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Twitter nudges users to read before they retweet

Image credit: reuters

Twitter is testing a new feature which aims to boost well-informed discussion on the platform by urging users to read stories before they share them.

The nudge does not prevent a user from retweeting a link to an article before they click on it, but will ask the user if they would like to open and read it first.

The feature will be tested on a limited number of English-speaking Android users based in the US before Twitter makes a decision about whether to roll it out more broadly.

Twitter and other social media companies have been under pressure to get a handle on the dissemination of disinformation on their platforms since 2016, with that pressure now intensifying amid a coronavirus-related deluge of misinformation and disinformation which has inspired real-world harm such as arson attacks against mobile masts by conspiracy theorists. Twitter has recently started to apply fact-checking labels to misleading tweets, including those posted by US President Donald Trump.

False information can circulate particularly quickly on social media platforms on which users exist in increasingly separate – and sometimes increasingly extreme – echo chambers.

Social media companies have been experimenting with various tools to encourage healthier discussion between communities. For instance, Facebook employees worked on a 'Common Ground' project to encourage users with different political leanings to interact in a constructive manner by boosting posts which appear to build consensus among users while demoting comments which lead to polarising discussions. This project was shelved in 2018.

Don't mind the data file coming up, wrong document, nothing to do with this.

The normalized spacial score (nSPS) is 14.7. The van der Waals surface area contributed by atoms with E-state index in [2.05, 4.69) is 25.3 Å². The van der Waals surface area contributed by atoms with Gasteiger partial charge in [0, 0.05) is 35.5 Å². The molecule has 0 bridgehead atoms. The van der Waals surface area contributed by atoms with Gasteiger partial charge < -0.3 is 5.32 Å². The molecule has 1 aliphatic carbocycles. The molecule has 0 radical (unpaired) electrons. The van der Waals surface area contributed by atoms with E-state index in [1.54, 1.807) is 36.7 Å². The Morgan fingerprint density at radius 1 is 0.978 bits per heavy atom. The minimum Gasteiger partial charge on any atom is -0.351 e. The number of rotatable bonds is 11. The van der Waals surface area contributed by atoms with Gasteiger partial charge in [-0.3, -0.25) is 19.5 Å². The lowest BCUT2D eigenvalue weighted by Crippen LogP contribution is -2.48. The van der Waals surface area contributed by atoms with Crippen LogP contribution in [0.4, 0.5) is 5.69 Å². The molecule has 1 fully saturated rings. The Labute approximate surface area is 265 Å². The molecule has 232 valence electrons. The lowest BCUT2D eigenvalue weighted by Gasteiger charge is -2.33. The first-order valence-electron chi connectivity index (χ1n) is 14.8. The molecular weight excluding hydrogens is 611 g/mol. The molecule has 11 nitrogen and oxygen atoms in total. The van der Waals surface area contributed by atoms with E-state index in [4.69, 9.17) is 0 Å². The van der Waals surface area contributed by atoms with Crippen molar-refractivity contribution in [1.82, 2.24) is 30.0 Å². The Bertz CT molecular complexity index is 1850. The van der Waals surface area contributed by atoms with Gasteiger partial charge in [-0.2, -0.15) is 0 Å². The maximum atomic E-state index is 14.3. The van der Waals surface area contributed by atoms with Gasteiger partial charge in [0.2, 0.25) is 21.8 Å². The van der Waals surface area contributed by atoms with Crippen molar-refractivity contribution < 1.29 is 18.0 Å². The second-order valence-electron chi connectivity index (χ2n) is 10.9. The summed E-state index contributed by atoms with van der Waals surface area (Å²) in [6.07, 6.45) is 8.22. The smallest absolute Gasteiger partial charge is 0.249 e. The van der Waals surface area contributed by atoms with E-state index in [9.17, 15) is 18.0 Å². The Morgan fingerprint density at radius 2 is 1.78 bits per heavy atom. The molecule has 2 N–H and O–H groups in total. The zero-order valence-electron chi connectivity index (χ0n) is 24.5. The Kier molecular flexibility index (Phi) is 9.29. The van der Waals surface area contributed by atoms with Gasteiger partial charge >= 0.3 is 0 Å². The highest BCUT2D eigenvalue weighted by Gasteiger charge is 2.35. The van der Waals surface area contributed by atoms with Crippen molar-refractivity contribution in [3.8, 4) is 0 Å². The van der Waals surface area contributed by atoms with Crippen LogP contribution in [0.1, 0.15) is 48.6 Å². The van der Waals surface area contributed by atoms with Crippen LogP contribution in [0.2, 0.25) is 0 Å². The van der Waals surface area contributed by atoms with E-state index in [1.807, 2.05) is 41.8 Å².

By encouraging people to read material before sharing it, Twitter is attempting to “promote informed discussion” between users.

Meanwhile, the European Commission has said that Facebook, Google and Twitter should begin to produce monthly reports on their efforts to tackle disinformation on their platforms, with a focus on coronavirus disinformation in addition to state-backed disinformation campaigns originating from Russia and China, which aim to influence European politics. This follows the signing of a Code of Practice by the three companies in 2018, which promised self-regulatory measures to tackle disinformation on their platforms.

Vera Jourova, European Commission head of values and transparency, commented: “Disinformation does not only harm the health of our democracies, it also harms the health of our citizens.”

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